Senate approves minimum wage law

JUNEAU -- The state Senate voted May 16 to increase the minimum wage in Alaska to $7.15 an hour.The action was a reversal of a vote taken the previous day.Senators had voted down the measure 13-7 on May 15, with several opponents saying they did not like a provision that would automatically adjust the wage upward with increases in the Anchorage consumer price index. The Senate reconsidered the bill May 16 and approved it 19-1, with only Sen. Loren Leman, R-Anchorage, voting no.The current minimum wage is $5.65 an hour. The increase in House Bill 56 would take effect in January.The action means an identical citizens’ initiative to raise the wage will not appear on this fall’s general election ballot.Senators did not debate the issue and offered no explanation for their change of heart.There is speculation that Republicans would like to keep the minimum wage issue off the ballot because the measure could draw working-class voters to the polls, who are more likely to vote for Democrats. Rep. Pete Kott, R-Eagle River, has said that was not his motivation for sponsoring the bill.Kott had proposed a smaller increase in 2001 but changed his bill this year to match the ballot initiative.He has said it is better for the Legislature to address the measure than leave it to voters.That way, if legislators decide to change the inflation provision, they can do so next year, Kott said. If the change were made through a ballot initiative, they’d have to wait two years.The Senate and the House have also approved a bill that would let remote seafood processors deduct room and board from their workers’ pay even if that drops their take-home pay below minimum wage.

Exxon paves way for Pt. Thomson

Exxon Mobil Corp. says it will make a final decision on development of the Point Thomson natural gas and gas condensate field in 2003 or 2004 but it is going ahead with seeking permits for the $1 billion development project.About eight trillion cubic feet of natural gas and 400 million barrels of natural gas condensates are estimated to be recoverable from the field, Jack Williams, Alaska production manager for the company, told the Resource Development Council for Alaska Inc. in Anchorage May 16.Point Thomson is 60 miles east of Prudhoe Bay on the North Slope. Exxon Mobil, which owns 34 percent of the field, is operator for itself and other owners, which include BP Exploration (Alaska) Inc. and Chevron USA Inc.If the development goes ahead, about 450 people would be employed in construction in 2005 and 2006 with production beginning in late 2006. About 50 operations personnel will be needed, Williams said.The U.S. Environmental Protection Agency will be the lead agency on a federal environmental impact statement for the project, Williams told the council. Public "scoping" hearings are planned this summer in Anchorage and North Slope communities as part of the impact-assessment process.Point Thomson was discovered in 1977 but only the development of new technologies in gas compression and extended reach drilling have made it economic to develop the reservoir, Williams said.Over the years 19 exploration or appraisal wells have been drilled in or around the field, with 14 of those drilled into the reservoir sands containing the natural gas, he said.In contrast, only 21 wells will be needed to actually produce the field.The gas is at very high pressure in the reservoir. It is "wet" gas, with a high content of hydrocarbon liquids. The gas recycling project envisioned by Exxon Mobil would produce the wet gas, strip off the hydrocarbon liquids, and inject the so-called "lean" gas back into the underground reservoir, Williams said.The hydrocarbon liquids, or gas condensate, would be shipped through a new pipeline to BP’s small Badami field and then to Prudhoe Bay and the Trans-Alaska Pipeline System through the Badami pipeline. Adding the liquids raises the value of the crude oil somewhat when it is refined.Injecting the produced gas back into the high pressure reservoir will require compression technology that is leading-edge, Williams said. There is no other oil or gas field in the world where gas is injected into the underground reservoir at such high pressures, although there are several projects, like Point Thomson, that are under study, he told the council.At peak production, Badami would produce 75,000 barrels per day of condensate liquids, Williams said. Condensates have a lighter gravity than conventional crude oil and because of that are generally considered more valuable, he said.Exxon Mobil and its partners have spent $800 million on the project so far. Development would require another $1 billion.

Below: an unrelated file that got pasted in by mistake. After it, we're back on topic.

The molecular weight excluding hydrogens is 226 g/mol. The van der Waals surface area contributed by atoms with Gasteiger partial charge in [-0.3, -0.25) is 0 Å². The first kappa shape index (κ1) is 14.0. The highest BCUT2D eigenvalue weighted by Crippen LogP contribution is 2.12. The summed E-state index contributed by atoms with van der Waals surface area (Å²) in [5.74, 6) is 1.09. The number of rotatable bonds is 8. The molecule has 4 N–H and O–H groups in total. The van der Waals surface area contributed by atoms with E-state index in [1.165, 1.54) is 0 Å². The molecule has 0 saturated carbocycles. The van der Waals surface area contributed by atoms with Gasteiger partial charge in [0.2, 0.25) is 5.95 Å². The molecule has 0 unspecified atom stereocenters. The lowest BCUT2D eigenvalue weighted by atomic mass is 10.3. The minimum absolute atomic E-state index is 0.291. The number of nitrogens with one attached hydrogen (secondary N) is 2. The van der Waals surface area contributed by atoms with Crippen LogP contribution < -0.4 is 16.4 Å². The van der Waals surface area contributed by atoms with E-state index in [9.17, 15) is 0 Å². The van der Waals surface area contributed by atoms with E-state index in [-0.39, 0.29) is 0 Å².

Investor updates Bethel hotel, plans to build apartments